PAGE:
Authors: Kale HP, Mays DP, Nadpara PA, Slattum PW, Paul AK, Carroll NV
Title: Economic burden of renal cell carcinoma among older adults in the targeted therapy era.
Journal: Urol Oncol 37(6):356.e19-356.e28
Date: 2019 Jun
PubMed ID: 30846388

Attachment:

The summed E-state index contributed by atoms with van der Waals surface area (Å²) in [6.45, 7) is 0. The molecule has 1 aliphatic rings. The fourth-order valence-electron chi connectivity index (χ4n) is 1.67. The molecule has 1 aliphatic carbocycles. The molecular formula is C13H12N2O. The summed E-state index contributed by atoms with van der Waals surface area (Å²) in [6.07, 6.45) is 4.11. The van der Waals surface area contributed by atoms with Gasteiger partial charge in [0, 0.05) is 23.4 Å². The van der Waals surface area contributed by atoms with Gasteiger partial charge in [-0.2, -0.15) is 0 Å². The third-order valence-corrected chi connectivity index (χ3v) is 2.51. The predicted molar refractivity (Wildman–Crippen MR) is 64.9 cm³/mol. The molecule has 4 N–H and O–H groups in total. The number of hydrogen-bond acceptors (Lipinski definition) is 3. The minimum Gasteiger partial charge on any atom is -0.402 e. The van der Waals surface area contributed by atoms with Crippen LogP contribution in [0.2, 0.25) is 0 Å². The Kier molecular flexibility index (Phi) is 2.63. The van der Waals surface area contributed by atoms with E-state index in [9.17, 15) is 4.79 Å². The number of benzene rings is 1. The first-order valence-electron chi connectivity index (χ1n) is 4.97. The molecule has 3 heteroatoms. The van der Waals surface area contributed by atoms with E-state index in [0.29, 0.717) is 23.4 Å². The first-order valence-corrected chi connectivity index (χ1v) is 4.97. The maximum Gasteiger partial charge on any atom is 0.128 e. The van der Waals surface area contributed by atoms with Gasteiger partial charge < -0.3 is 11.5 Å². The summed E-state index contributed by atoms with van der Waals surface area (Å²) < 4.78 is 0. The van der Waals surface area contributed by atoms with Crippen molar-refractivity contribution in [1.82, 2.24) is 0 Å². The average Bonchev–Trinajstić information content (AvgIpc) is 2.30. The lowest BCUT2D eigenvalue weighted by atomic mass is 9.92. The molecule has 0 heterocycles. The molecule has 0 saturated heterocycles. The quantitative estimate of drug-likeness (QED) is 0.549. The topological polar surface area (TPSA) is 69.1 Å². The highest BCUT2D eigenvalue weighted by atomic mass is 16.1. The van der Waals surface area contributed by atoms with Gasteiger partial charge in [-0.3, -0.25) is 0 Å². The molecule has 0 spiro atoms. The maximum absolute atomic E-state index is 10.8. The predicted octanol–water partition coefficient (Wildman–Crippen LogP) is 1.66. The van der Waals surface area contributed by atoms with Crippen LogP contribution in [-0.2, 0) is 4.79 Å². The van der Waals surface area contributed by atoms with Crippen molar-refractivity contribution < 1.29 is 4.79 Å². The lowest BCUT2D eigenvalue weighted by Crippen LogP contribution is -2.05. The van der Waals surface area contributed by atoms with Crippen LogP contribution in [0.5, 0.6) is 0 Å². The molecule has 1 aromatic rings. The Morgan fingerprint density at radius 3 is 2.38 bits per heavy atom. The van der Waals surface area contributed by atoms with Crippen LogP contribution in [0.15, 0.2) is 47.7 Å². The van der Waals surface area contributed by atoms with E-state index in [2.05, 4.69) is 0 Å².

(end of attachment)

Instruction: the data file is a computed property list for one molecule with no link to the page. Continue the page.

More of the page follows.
Abstract: OBJECTIVE: This study examined the economic burden of renal cell carcinoma (RCC) among older adults. The study also examined healthcare costs by types of resources used and stage at which RCC was diagnosed. METHODS: The study analyzed the Surveillance Epidemiology and End Result-Medicare linked data. We included a prevalent cohort of RCC patients from 2013, diagnosed and continuously enrolled in Medicare from 2005 to 2013. RCC patients were matched to controls selected from a 5% sample of noncancer beneficiaries using propensity score matching to calculate incremental costs. Total healthcare costs (THC) were calculated using a phase-based approach, which classified patients into early, continuing, and late phases of care. Costs were also examined by types of resources used and stage at which RCC was diagnosed. Generalized linear models estimated annual incremental costs per patient. The number of older RCC patients was calculated using SEER-Stat and ProjPrev software. The average incremental THC was multiplied by the estimated number of RCC patients to calculate the total economic burden of RCC among older adults. RESULTS: The study included 10,392 each of RCC and control patients. The average annual THC associated with RCC was $7,419 for all phases, $22,752 for the initial phase, $4,860 for the continuing phase, and $13,232 for the late phase of care. The average THC was $4,584 for patients diagnosed at stage I, $4,727 for stage II, $9,331 for stage III, and $31,637 for stage IV. For patients diagnosed at stages I to III, hospital cost (approximately $1,500-$3,400) was the largest component of THC. For stage IV patients, prescription drug cost ($11,747) was the largest component of THC. The projected number of older RCC patients in 2015 was 204,256. The annual economic burden of RCC after weighting for proportion of patients diagnosed at various stages was estimated to be $2.1 billion. CONCLUSIONS: RCC was associated with a significant economic burden on Medicare. Healthcare costs associated with RCC varied substantially between early stage and metastatic patients. This research provided a baseline that can be used to assess the economic value of emerging therapies among older RCC patients.